And while IS had around two years to prepare Mosul and Raqqa’s defence, Hamas has had fifteen years to prepare a dense “defence in depth” that integrates subterranean, ground-level, and above-ground fortifications, communication tunnels, emplacements, and fighting positions, as well as potential minefields, improvised explosive devices, explosively formed penetrator antiarmour mines, and buildings rigged as explosive booby traps. Much of the infrastructure such as schools, hospitals and mosques have been dual-purposed with Hamas command and control, observation and firing positions. Such buildings can often weather missile strikes better than residential or commercial buildings and the presence of civilians can sometimes deter such strikes entirely. As important, even after the brief pause that allowed an exchange of hostages for Palestine prisoners languishing in Israeli jails, Hamas is still holding about a hundred Israeli and foreign hostages by most accounts, an unprecedented complication.
Every urban battle is unique and shaped by the cityscape, human terrain, and forces. Even so, comparing the war in Gaza with other urban battlefields and combatants is a useful first step. Many lessons emerge.
Firstly, destruction of urban areas is almost unavoidable. Every urban battle eventually becomes a choice between saving the physical environment and saving the lives of friendly troops. Faced with such a decision, attackers generally choose the latter, especially once they become weary. In West Mosul, which humanitarian agencies consider an extraordinarily destructive battle, the UN certified that over 13,000 structures were demolished or made uninhabitable in about 180 days of battle. In the more concentrated Raqqa area, the figure was 11,000 (or 80 per cent of the city’s structures) in 90 days.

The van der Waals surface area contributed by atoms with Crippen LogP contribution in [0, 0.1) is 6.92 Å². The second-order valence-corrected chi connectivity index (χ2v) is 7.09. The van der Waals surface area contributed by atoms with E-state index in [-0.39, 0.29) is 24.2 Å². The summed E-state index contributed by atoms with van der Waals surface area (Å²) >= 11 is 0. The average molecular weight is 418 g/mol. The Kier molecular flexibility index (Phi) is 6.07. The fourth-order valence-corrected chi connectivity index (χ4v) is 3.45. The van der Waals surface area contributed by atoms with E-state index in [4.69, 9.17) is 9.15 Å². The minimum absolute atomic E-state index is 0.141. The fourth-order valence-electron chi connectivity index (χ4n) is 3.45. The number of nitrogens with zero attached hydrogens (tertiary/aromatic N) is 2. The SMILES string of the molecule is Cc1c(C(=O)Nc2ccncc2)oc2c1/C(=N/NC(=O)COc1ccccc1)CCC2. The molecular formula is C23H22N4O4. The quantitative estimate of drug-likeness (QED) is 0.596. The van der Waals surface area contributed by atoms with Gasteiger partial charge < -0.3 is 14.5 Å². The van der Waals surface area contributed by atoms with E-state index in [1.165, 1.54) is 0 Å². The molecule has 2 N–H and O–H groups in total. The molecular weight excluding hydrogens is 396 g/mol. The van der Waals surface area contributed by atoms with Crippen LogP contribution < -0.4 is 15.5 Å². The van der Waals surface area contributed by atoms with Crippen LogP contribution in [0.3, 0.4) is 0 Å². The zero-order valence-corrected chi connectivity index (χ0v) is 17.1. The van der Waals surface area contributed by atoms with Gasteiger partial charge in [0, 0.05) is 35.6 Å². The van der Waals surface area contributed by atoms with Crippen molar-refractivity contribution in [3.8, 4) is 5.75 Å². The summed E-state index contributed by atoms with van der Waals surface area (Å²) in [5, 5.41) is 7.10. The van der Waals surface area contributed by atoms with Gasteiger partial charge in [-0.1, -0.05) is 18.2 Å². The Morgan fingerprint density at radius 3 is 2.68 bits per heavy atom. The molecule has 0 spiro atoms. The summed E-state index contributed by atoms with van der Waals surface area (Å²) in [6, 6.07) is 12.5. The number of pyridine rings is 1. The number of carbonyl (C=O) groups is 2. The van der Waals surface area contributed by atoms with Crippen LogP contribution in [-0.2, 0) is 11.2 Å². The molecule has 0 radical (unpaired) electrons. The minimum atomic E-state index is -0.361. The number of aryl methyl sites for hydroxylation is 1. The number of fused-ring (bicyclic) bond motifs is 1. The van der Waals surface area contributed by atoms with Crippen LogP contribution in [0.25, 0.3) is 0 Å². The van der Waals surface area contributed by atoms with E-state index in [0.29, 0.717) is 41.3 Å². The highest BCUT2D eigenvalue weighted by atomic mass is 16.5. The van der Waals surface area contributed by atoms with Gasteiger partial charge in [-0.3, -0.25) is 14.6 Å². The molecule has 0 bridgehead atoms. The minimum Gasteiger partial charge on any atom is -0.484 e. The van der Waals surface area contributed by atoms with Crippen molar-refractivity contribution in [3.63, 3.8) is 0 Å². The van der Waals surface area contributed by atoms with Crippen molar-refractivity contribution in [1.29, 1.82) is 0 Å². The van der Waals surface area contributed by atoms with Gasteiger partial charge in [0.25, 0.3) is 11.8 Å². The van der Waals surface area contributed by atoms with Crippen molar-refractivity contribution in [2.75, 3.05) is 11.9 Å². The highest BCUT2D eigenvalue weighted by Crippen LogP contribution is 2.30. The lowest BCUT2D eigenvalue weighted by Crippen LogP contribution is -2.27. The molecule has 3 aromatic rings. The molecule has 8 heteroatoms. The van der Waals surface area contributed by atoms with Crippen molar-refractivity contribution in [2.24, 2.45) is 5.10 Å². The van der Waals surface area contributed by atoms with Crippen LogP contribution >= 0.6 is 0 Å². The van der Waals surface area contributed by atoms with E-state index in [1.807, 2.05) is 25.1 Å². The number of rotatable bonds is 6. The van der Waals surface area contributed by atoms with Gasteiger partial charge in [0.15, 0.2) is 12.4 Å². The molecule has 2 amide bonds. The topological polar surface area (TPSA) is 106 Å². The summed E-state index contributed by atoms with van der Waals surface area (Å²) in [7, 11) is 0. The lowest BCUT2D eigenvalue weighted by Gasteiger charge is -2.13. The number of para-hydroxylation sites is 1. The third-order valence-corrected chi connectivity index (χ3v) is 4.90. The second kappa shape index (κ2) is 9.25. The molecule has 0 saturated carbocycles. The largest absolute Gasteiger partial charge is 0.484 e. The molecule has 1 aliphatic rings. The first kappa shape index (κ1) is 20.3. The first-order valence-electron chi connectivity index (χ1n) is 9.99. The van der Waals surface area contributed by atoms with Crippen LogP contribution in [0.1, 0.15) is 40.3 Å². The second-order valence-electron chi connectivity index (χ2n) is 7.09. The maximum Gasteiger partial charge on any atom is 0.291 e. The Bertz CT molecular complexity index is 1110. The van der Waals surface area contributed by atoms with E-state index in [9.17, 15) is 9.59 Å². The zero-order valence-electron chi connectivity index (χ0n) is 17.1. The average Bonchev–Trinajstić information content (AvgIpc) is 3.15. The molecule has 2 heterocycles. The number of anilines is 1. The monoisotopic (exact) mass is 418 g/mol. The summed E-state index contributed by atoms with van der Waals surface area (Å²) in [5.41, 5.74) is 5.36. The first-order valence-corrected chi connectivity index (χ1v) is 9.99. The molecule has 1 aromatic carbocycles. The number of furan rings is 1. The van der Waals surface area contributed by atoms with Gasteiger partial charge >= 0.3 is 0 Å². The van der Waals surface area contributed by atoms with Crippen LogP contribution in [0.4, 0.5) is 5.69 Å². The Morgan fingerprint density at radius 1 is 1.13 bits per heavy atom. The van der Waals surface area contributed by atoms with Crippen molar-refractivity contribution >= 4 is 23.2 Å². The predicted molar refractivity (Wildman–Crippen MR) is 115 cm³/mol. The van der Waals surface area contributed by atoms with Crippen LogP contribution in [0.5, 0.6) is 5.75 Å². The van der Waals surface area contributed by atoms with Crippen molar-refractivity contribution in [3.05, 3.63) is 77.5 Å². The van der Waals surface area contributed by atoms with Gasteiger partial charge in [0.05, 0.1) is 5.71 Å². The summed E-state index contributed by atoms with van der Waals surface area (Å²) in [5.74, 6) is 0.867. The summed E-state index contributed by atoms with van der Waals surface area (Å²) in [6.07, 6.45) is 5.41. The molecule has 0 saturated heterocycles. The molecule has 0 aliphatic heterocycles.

Secondly, tactics, timing, and troop quality matter. Urban battles are especially unforgiving of mistakes, lethargy, and low-quality or exhausted troops. So, even though some experts say that of all the militaries in the world, Israel is the best trained, equipped and positioned for fighting an urban campaign, it faces an uphill task.
Thirdly, fighting terror in urban settings tend to be long-drawn. Any initial plannings with regard to length of the conflict is proved wrong immediately as the ground battle commences. In the war against IS, the US supported 277 days of urban fighting in Mosul and 90 days in Raqqa. In comparison, the US pressured Israel to shut down its December 2008 Gaza operation after 22 days and its 2014 operation after 49 days, even though they were less destructive than any of the urban operations against IS. In the current Gaza conflict, the international community through multiple resolutions in the UNGA started demanding for an immediate ceasefire barely weeks into the war. It is unlikely that there would be any as the war enters its fourth month if Israel stays focussed on its war aims of eliminating Hamas from the Gaza strip at least.
In comparison, India has been waging its war on terror with utmost restraint, minimising collateral damage and casualties to civilians. In the Kashmir valley, there has been absolutely no use of indiscriminate aerial bombing or even shelling and RPG salvos have been very selectively used to bring down a building or two only after confirming presence of militants inside and safely evacuating civilians in the vicinity. It has vigorously pursued a political solution in order to isolate the terrorists from mainstream population through multiple developmental initiatives as much as it has demonstrated its resolve to effectively counter the cross-border terrorism though covert and over operations.
Urban offensives cause devastation and quickly lead to sharp spikes in casualties - both because of the fighting itself, and because of these battles’ compounding effects
The first-hand experience of fighting terror over three decades has guided India to take a nuanced stand in the Gaza conflict, resolutely standing behind Israel in its hour of grief while voting with utmost discretion at the UNGA. With the ISKP (Islamic State of Khorasan Province) establishing a foothold in Pakistan alongside other established terror groups like the TTP, Myanmar slipping into chaos, ISI backed groups in Bangladesh waiting to strike and Maldives choosing its sides, India has to confront terror for a long time to come. It is vital that the Indian Army must carefully observe and analyse each phase and each manoeuvre of the war in Gaza to draw its own lessons in the everevolving war on terror.